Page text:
What a $4 Million Super Bowl Ad Could Buy in Digital Fundraising

Super Bowl XLVIINot many of even the largest nonprofits will be spending several million dollars on ad space during Super Bowl XLVII. But let’s pretend for a minute that one of the more well-known international names in philanthropy actually had the $4 million it takes to secure 60 seconds of ad space during the Super Bowl. Then, let’s say that big-budget nonprofit passes on the big game and instead decides to invest that $4 million in online advertising. A recent, fun-to-read post from Digiday gives the breakdown of what that $4 million could buy in online advertising.

But that Digiday piece is still looking at the digital space through the lens of traditional advertising. What if you had $4 million to spend on your online and social media strategy for fundraising? We know the Super Bowl is one time shot, but in the name of making this exercise even remotely realistic, let’s say you have the next twelve months to spend that $4 million. Just for fun, here’s how that might break down:

Staffing: $350,000

One of the first things a nonprofit needs to consider is who they’re going to have managing the daily conversation that takes place online and through social media. Social networks are about building relationships. You should be using your online tools to initiate and nurture relationships with your supporters so that you can transition them from supporters to donors or donors at a higher level. The key is, relationships between people require people. So, using a significant chunk of that $4 million on salary for conversation managers is key.

Hire capable online and social media strategists and conversation managers.

Hire capable online and social media strategists and conversation managers.

2 online conversation managers at $75,000/year with salary and benefits.

2 major gift digital officers at $100,000/year (salary and benefits).

Two notes: 1) $75,000 is not high. This is someone who is the public face of your organize every day. They are your spokesperson and every bit as important as the seasoned PR pro you might be lucky enough to have on staff. They should help plan and execute strategy and be willing to put in the hours necessary to do so. Whatever you pay your mid to upper level communicators, this should be in line with what your pay your online conversation managers.

2) Online and social media lead to big gifts. Sometimes unsolicited donors make six-figure gifts online. More typically, six- and seven-figure capacity donors make their first gifts, because of something they saw online. Furthermore, many of these major gift donors would not have been aware of your organization (nor your organization aware of them) without social media. Hire conversation managers to target this area and you’ll see better results in your major gift program.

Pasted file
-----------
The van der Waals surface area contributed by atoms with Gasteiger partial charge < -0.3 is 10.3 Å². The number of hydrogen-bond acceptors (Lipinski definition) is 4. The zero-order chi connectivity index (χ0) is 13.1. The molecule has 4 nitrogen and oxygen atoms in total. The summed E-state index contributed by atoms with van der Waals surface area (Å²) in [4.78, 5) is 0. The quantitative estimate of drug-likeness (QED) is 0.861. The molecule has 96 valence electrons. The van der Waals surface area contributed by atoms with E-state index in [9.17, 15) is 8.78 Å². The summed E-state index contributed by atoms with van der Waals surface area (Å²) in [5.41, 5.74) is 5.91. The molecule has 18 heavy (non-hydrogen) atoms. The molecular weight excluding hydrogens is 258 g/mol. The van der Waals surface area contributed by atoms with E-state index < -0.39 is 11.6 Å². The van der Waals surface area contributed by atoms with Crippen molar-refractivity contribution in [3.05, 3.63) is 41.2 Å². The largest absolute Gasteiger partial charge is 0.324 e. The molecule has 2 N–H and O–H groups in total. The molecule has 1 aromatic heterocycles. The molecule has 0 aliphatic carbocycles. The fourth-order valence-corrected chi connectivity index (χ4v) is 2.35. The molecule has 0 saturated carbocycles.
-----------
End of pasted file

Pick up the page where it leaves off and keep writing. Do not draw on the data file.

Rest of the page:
Infrastructure: $500,000

When was the last time your organization’s online giving page was updated? How about your website? Do you have applications that allow donors to make a gift through Facebook? How about widgets that allow your supporters to post a giving portal to your org from their blog? Thanks to foregoing that Super Bowl Ad, you now have the budget to do all those things and more! Infrastructure development costs can vary significantly, but we can’t think of an organization in the world that would be able to spend more than $500,000 in a year on development costs and any associated fees (building your own social network from scratch is about $100,000 on the high end). In other words, you could redo everything online for much less, but remember, we’re trying to spend $4 million here.

Also included in the $500,000 are top-of-the-line metrics services like Radian6.

Strategic Planning and Consulting: $150,000

First, yes this is somewhat of a shameless plug. Second, if all we’re talking about is digital strategy, this is on the high end (despite having some comprehensive agreements with clients, none of our social media engagements have approached this amount). With those two items out of the way, what should you hope to get from this investment? Assurance that the first two larger investments (staff and infrastructure) are being utilized in the right ways, for one thing. You might also provide training for your staff on how to engage and steward donors online. You might be planning a first-time online campaign and want to be sure you’re applying best practices and not making mistakes others have made. Hopefully you’re interested in developing an online ambassador program that will both increase the number of donors in your database and boost giving at all levels.

So far, you’ve spent $1,000,000. It’s pretty clear we’re talking about a larger organization with a sizeable budget, but this can easily be scaled down to fit the budgets of much smaller nonprofits. Any organization that invests time and resources in any combination of the above would likely see that investment come back with (significant) interest in the first year following implementation (and even more so beyond 12 months). So before you pass this off as not feasible, remember these three things:

  1. Online donors have higher household incomes than offline donors.
  2. More donors now make their first gifts online in every age group 65 and under.
  3. Online donors give nearly twice as much per gift as offline donors.

Online and social media isn’t an intangible force. It is now a proven fundraising tool that, when done right, will boost giving to your organization. Oh, and that extra $3 million we didn’t spend from the Super Bowl ad? Save it for next year, of course! 🙂

Justin Ware is a fundraising consultant who specializes in online and social media engagement at Bentz Whaley Flessner. To contact Justin, click here.

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